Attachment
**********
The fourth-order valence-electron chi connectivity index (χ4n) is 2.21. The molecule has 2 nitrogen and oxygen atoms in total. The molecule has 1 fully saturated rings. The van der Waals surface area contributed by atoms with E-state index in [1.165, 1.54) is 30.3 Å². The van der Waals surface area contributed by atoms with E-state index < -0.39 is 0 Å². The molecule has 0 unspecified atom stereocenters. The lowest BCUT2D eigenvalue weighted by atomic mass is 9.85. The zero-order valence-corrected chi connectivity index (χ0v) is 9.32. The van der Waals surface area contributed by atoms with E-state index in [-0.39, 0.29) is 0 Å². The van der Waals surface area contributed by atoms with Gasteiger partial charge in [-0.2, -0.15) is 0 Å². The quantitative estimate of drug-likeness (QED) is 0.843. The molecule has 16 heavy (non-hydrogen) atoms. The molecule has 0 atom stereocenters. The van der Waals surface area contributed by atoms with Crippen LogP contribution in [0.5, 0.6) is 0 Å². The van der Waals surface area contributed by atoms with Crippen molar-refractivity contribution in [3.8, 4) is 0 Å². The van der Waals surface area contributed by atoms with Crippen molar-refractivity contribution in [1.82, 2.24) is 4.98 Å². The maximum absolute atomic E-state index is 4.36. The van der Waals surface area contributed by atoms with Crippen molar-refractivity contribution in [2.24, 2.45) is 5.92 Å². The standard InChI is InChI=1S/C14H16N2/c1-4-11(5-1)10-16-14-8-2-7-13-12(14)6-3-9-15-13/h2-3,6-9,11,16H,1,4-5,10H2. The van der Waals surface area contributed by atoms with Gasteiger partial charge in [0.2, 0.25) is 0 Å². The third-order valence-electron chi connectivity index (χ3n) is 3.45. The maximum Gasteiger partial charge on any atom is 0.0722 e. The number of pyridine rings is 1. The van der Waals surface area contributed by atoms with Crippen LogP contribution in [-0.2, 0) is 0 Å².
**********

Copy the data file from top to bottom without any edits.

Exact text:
The fourth-order valence-electron chi connectivity index (χ4n) is 2.21. The molecule has 2 nitrogen and oxygen atoms in total. The molecule has 1 fully saturated rings. The van der Waals surface area contributed by atoms with E-state index in [1.165, 1.54) is 30.3 Å². The van der Waals surface area contributed by atoms with E-state index < -0.39 is 0 Å². The molecule has 0 unspecified atom stereocenters. The lowest BCUT2D eigenvalue weighted by atomic mass is 9.85. The zero-order valence-corrected chi connectivity index (χ0v) is 9.32. The van der Waals surface area contributed by atoms with E-state index in [-0.39, 0.29) is 0 Å². The van der Waals surface area contributed by atoms with Gasteiger partial charge in [-0.2, -0.15) is 0 Å². The quantitative estimate of drug-likeness (QED) is 0.843. The molecule has 16 heavy (non-hydrogen) atoms. The molecule has 0 atom stereocenters. The van der Waals surface area contributed by atoms with Crippen LogP contribution in [0.5, 0.6) is 0 Å². The van der Waals surface area contributed by atoms with Crippen molar-refractivity contribution in [3.8, 4) is 0 Å². The van der Waals surface area contributed by atoms with Crippen molar-refractivity contribution in [1.82, 2.24) is 4.98 Å². The maximum absolute atomic E-state index is 4.36. The van der Waals surface area contributed by atoms with Crippen molar-refractivity contribution in [2.24, 2.45) is 5.92 Å². The standard InChI is InChI=1S/C14H16N2/c1-4-11(5-1)10-16-14-8-2-7-13-12(14)6-3-9-15-13/h2-3,6-9,11,16H,1,4-5,10H2. The van der Waals surface area contributed by atoms with Gasteiger partial charge in [0.2, 0.25) is 0 Å². The third-order valence-electron chi connectivity index (χ3n) is 3.45. The maximum Gasteiger partial charge on any atom is 0.0722 e. The number of pyridine rings is 1. The van der Waals surface area contributed by atoms with Crippen LogP contribution in [-0.2, 0) is 0 Å².